Makeover of a Mushroom Burger
Homemade veggie burgers can be brilliantly delicious. One of our favorites is an early recipe, ”Mushroom Pecan Burgers” from my first cookbook, The Everyday Vegan.
A few months back, I was talking veggie burgers with a close friend. We agreed that many homemade versions are not firm enough to hold up in a burger bun… my recipes included. Quite a few of my veggie burger recipes are best suited to eating on their own or popped into a pita - largely due to my own preference for eating bean and grain-based veggie burgers.
But, sometimes, you want a patty that is denser, ‘meatier’, and that can be easily picked up and popped on to a bun rather than falling apart or squishing out the sides. Most commercial vegan burgers fit this bill, but here’s the problem with store bought varieties: selection isn’t always stellar, those that are widely available are primarily soy-based (and salty), and those that aren’t soy-based can be quite pricey.
I decided that for my next cookbook, I would design several veggie burger recipes that taste fabulous and can hold their own. So far I have ‘Nutty Veggie Burgers’, ‘Chickpea Sunflower Burger’… as well as a makeover to my classic ‘Mushroom Pecan Burger’.
If you have a copy of The Everyday Vegan, you’ll find a photo (yes, far jazzier than mine) of these Mushroom Pecan Burgers. The patty is attractively presented with a burger bun. So, if it’s already pictured so nicely on a bun, why make any changes to the recipe? Well, you see, there’s a little something called food styling.
For my first cookbook, I was new to this food photography business. A food styling virgin you might say. So, when the food stylist wanted to alter my recipes to enhance the final product, I didn’t kick up a stink. I figured this was standard practice. That photographed burger didn’t taste very good, because we added far more breadcrumbs than the recipe called for, and then omitted other ingredients, just to stiffen up the patties. If I had the opportunity to reshoot that photo, I would cook the recipe as is, and showcase the mushroom pecan burger in a pita pocket. (For my next cookbook with food photos (ed&bv), I insisted on making the recipes exactly as written so the reader would cook something fairly similar to my own final product.)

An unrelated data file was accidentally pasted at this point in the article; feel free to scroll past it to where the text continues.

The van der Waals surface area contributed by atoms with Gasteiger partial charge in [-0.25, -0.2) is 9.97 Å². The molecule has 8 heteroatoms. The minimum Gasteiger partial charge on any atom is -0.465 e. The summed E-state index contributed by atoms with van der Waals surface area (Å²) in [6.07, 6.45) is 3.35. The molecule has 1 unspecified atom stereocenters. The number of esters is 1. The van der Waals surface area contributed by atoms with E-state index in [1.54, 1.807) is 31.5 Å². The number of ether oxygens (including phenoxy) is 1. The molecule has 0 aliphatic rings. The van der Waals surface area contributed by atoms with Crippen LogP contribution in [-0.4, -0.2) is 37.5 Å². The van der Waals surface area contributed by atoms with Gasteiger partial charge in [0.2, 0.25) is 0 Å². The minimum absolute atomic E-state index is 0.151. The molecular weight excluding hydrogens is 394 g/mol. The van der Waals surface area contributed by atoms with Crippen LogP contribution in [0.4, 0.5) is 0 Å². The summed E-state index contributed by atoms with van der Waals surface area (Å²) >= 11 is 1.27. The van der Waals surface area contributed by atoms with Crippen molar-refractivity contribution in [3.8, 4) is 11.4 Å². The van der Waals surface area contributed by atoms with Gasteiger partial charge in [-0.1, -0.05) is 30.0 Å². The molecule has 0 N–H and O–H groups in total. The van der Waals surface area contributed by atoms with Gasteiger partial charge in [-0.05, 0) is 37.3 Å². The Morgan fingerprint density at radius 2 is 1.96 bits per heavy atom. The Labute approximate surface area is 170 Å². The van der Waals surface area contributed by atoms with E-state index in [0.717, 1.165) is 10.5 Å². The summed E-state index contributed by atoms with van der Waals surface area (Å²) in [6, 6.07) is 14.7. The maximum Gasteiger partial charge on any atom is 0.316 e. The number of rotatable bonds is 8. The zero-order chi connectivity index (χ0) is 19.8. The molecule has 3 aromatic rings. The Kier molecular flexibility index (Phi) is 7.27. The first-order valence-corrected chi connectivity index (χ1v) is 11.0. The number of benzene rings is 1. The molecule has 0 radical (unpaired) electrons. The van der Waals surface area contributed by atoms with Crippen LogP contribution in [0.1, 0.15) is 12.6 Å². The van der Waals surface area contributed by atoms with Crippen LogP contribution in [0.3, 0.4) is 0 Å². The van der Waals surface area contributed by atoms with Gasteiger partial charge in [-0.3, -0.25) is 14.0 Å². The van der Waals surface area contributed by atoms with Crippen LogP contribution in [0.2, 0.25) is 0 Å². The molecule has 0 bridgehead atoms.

So, while the original recipe for my Mushroom Pecan Burgers was a household favorite – flavorful, moist, and satisfying – I knew it could be improved texturally. I have changed the ingredients slightly (for a wheat-free option), but more importantly I have changed up the cooking technique (sauteing the mushrooms first to remove moisture and add flavor before mixing and shaping into patties).
Just as we evolve in our eating habits, cooks evolve with their recipes. I hope this adaptation is a hit in your household as well as mine.
(Ironically, the night I took a photo of these burgers, we were out of burger buns. So, you see it tucked inside a pita. But trust me, these burgers can hold up on a bun!)
Mushroom Pecan Burgers, Take II
1 tbsp olive oil
1 lb brown (cremini) mushrooms (ends of stems trimmed), chopped (cremini have more flavor than white button mushrooms, but white mushrooms can also be used)
Freshly ground black pepper
1 ¼ cups onion, diced
couple pinches sea salt
3 – 4 large cloves garlic, minced
1 tbsp balsamic vinegar
2 – 2 ½ tbsp tahini
1 tbsp light miso (ex: brown rice)
½ tsp ground sage
1 tsp dried oregano
1 1/2 tbsp balsamic vinegar
1 tbsp tamari
1 ¾ cups quick oats
1/2 cup parsley leaves
1 tsp vegan worcestershire sauce (optional, omit for wheat-free version)
½ cup pecans, lightly toasted (see note)
In a large skillet (as large as you have) over high heat, add the oil, mushrooms, and black pepper (no salt yet). Cook, stirring occasionally, until the mushrooms have started to brown and concentrate down (about 8-10 minutes). Then, push most of the mushrooms to the outer edges of the skillet (creating a ‘well’ in the centre), turn the heat down to medium-low and add the onions and salt first and cook for a couple of minutes, and then add the garlic (adding garlic later to help prevent it from burning). Then stir the onion/garlic mixture through with the mushrooms and let cook for another 5-7 minutes, until the onions are softened and starting to caramelize. Add the 1 tbsp balsamic vinegar to the pan, stir through, and then remove from heat. In a food processor, add about ¾ of the mushroom/onion mixture with the tahini, miso, sage, oregano, 1½ tbsp of balsamic, tamari, quick oats, and parsley (and vegan worcestershire sauce if using) and puree until it just comes together. Then, add the pecans, pulse through once or twice (to break up but not fully process), and then the remaining mushroom/onion/garlic sauté and pulse through once or twice just to incorporate into the mix. Remove blade from processor, and take mounds of the mixture and shape into patties with your hands (yielding 6 – or 5 quite large). Patties can be refrigerated or cooked straight away. To cook, fry on a non-stick skillet (very lightly oiled) over medium/medium-high heat for 6-8 minutes, then flip and cook for another 4-5 minutes until a golden sear has formed on each side. Serve up!
Note: Toasting develops more flavor in the pecans for these burgers.Toast pecans in a toaster oven (or oven), baking at about 400 degrees for about 6-10 minutes, until golden and fragrant. Be careful, watch the nuts after the first 4-5 minutes, they can go from golden to burnt very quickly!